Payroll Best Practices For SMB Manufacturing: How to Integrate your Payroll Practice Into Your Manufacturing Cost Tracking

You may be wondering, “How can I see COGS Labor and Expenses on my income statement in a way that makes sense for my business?” Let’s review two best practice methods you can consider for COGS labor tracking and payroll entry, and how these work within Cetec ERP.


The first method is Cetec ERP’s default method. Gross profit on your income statement will be real-time and accurate in the middle of a pay period. However, your net income will be overstated until you enter the payroll entry.

This method leverages Cetec ERP’s work order time tracking. The labor rate, which is location, work location, and/or user specific, by the amount of hours tracked. This helps companies understand actual production costs against estimates.

Our default method lets you map production labor costs to COGS Labor GL entries, which post to financial statements automatically and in real time, upon the closing of the work order through shipping or invoicing.

This method relies on your G/L Labor COGS & Labor Expense Mapping. Let’s walk through the setup.

You will debit a COGS Labor account, typically nested under Revenue. You will also credit the Expense account for Production Labor. For more details on this, you can see the How To video here.

It is extremely important to make sure you map your payroll GL entry to the right account. Map your payroll GL to the credit, cash, and debit. These are the same accounts as your GL mappings dictate. Be very careful that you do not map your payroll GL entries to COGS!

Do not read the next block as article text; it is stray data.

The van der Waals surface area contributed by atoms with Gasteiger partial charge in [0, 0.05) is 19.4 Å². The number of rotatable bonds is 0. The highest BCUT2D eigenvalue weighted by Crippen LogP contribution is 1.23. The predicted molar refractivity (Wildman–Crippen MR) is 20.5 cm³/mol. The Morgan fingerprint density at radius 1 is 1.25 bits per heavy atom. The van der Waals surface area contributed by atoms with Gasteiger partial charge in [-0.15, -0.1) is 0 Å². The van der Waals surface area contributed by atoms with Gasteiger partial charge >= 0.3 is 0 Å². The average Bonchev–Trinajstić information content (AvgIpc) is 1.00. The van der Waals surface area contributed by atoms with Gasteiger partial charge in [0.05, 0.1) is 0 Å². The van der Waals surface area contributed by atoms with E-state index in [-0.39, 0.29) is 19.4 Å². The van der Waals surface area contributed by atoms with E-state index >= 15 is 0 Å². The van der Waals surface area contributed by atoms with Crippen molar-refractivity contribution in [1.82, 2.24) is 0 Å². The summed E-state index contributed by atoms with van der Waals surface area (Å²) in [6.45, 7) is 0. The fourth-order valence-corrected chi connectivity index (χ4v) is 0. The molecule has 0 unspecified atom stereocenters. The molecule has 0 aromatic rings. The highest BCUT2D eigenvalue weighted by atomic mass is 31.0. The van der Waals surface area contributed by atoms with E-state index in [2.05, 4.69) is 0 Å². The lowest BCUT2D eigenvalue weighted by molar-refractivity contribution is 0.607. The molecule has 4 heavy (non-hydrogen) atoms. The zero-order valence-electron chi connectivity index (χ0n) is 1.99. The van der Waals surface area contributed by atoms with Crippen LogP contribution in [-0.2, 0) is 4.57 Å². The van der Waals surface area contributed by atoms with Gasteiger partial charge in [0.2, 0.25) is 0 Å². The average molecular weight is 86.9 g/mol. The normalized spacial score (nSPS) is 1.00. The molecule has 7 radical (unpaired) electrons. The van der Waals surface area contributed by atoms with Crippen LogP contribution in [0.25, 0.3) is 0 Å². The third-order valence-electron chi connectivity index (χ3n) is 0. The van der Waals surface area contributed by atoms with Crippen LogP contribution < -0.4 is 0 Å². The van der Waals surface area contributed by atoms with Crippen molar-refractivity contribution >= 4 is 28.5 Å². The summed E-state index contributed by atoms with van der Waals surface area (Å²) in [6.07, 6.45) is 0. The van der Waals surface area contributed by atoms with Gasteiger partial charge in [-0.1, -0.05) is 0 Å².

Many folks are accustomed to entering the payroll to credit cash and debit labor COGS. But if you do that, you’ll be double dipping, debiting Labor COGS twice. (This is a common issue after moving from Quickbooks to Cetec ERP.) View this white paper for more details on Cetec ERP’s default account mapping and ledger impact, and to see how labor tracking shows up in Cetec ERP as time is logged to a work order.

Despite all of its benefits, as we just saw, there are potential pitfalls of mapping your GL production payroll entries straight to COGS Labor.

People are accustomed to mapping their payroll entries directly to COGS Labor because they’ve never had a work order time-tracking system directly integrated to auto-post to COGS GL (to impact gross profit in real time).

If your time tracking numbers and respective rates post automatically to COGS Labor, you’re relying on the discipline of your shop floor employees and supervisors to accurately log time. During phase one of a new Cetec ERP implementation, this could feel risky.

Also, you may like having control over manually posting to COGS Labor to control your gross profit numbers at month’s end! It’s understandable. If this sounds like you, the manual method may be right for you.

The second method available through Cetec ERP, the manual method, has two main advantages. It gives you the choice to either map your payroll entry to COGS Labor - if you’re assuming all your production employees can reasonably be accounted to COGS - or to Expenses. It also lets you keep the benefits of production labor estimates versus actual cost reporting, while preventing production labor time from automatically posting to the income statement.

You choose where you want that number to sit in your P&L—under COGS Labor (impacting gross profit) or under Expenses (impacting net income) The trick is in your GL Mapping Settings. For setup details, view this white paper.

Please note that with Method #2, both gross profit and net income will be overstated until you enter the payroll entry for production labor.

Cetec ERP offers you the accuracy of labor time tracking that links automatically to your financial reporting, while also allowing you the flexibility to choose a payroll method that works best for the current needs of your business.

For more information, view our white paper entitled “Payroll Best Practices For SMB MFG” (linked earlier). This information was first presented as a breakout session at our annual user conference, ERPalooza.